Flooding Outside the Zones<p>About <a href="https://furmancenter.org/files/Floodplain_PopulationBrief_12DEC2017.pdf" target="_blank">15 million</a> Americans live in FEMA's current 100-year flood zones. The designation warns them that their properties face a 1% risk of flooding in any given year. They must obtain flood insurance if they want a federally ensured loan – insurance that helps them recover from flooding.</p><p>In Greater Houston, however, <a href="https://doi.org/10.1111/j.1539-6924.2012.01840.x" target="_blank">47% of claims</a> made to FEMA across three decades before Hurricane Harvey were outside of the 100-year flood zones. Harris County, recognizing that FEMA flood maps don't capture the full risk, now <a href="https://www.hcfcd.org/floodinsurance" target="_blank" rel="noopener noreferrer">recommends that every household</a> in Houston and the rest of the county have flood insurance.</p><p>New risk models point to a similar conclusion: Flood risk in these areas outstrips expectations in the current FEMA flood maps.</p><p>One of those models, from the <a href="https://firststreet.org/flood-lab/research/2020-national-flood-risk-assessment-highlights/" target="_blank">First Street Foundation</a>, estimates that the number of properties at risk in a 100-year storm is 1.7 times higher than the FEMA maps suggest. Other <a href="https://doi.org/10.1088/1748-9326/aaac65" target="_blank" rel="noopener noreferrer">researchers</a> find an even higher margin, with 2.6 to 3.1 times more people exposed to serious flooding in a 100-year storm than FEMA estimates.</p>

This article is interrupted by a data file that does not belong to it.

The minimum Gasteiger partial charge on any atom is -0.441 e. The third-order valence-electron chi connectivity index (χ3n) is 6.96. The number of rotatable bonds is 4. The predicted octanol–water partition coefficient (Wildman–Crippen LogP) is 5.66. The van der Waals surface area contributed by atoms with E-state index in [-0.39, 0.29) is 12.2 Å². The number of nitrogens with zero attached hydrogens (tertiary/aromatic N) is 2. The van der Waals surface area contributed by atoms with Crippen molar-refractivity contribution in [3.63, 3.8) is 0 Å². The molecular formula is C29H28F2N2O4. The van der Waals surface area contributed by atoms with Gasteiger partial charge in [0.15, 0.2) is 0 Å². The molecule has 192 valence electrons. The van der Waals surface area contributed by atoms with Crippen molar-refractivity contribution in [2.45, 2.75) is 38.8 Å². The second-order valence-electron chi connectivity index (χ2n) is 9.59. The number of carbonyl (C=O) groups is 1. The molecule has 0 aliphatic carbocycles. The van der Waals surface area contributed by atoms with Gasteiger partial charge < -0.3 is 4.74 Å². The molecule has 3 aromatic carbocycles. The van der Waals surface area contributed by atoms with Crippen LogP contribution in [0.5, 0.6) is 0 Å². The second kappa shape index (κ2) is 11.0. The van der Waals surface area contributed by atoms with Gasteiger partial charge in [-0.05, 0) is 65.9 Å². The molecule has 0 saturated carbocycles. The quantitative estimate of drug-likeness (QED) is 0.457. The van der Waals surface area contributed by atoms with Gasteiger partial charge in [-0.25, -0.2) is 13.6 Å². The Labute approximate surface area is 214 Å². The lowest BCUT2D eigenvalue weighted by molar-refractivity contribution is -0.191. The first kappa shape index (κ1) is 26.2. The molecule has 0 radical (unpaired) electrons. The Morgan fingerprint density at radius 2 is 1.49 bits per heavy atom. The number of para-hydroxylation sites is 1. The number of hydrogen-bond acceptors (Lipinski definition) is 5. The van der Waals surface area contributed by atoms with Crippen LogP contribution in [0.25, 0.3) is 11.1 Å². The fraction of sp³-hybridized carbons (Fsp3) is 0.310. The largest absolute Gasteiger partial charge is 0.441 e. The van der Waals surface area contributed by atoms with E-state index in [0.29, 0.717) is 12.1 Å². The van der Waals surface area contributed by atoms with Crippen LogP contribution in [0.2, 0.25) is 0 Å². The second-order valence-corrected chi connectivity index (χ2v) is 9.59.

What FEMA’s Flood Maps Miss<p>Understanding why areas outside the 100-year flood zones are flooding more often than the FEMA maps suggest involves larger social and environmental issues. Three reasons stand out.</p><p>First, some places rely on relatively old FEMA maps that don't account for recent urbanization.</p><p>Urbanization matters because impervious surfaces – think pavement and buildings – are not effective sponges like natural landscapes can be. Moreover, the process for updating floodplain maps is locally variable and can take years to complete. Famously, New York City was updating its maps when Hurricane Sandy hit in 2012 but hadn't finished, meaning flood maps in effect <a href="https://projects.propublica.org/nyc-flood/" target="_blank">were from 1983</a>. FEMA is required to assess whether updates are needed every five years, but the <a href="https://www.fema.gov/cis/nation.html" target="_blank" rel="noopener noreferrer">majority of maps</a> <a href="https://www.oig.dhs.gov/sites/default/files/assets/2017/OIG-17-110-Sep17.pdf" target="_blank" rel="noopener noreferrer">are older</a>.</p><p>Second, binary thinking can lead people to an underaccounting of risk, and that can mean communities fail to take steps that could protect a neighborhood from flooding. The logic goes: if I'm not in the 100-year floodplain, then I'm not at risk. Risk perception <a href="https://doi.org/10.1088/1748-9326/ab195a" target="_blank" rel="noopener noreferrer">research</a> backs this up. FEMA-delineated flood zones are the major factor shaping flood mitigation behaviors.</p><p>Third, the era of climate change scuttles conventional assumptions.</p><p>As the planet warms, extreme storms are becoming <a href="https://nca2018.globalchange.gov/" target="_blank">more common and severe</a>. If greenhouse gas emissions continue to increase at a high rate, computer models suggest that the chances of a severe storm dropping 20 inches of rain on Texas in any given year will increase from about 1% at the end of the last century to 18% at the end of this one, a chance of <a href="https://doi.org/10.1073/pnas.1716222114" target="_blank" rel="noopener noreferrer">once every 5.5 years</a>. So far, <a href="https://www.rstreet.org/wp-content/uploads/2020/02/195.pdf" target="_blank" rel="noopener noreferrer">FEMA hasn't taken into account the impact climate change is having</a> on extreme weather and sea level rise.</p>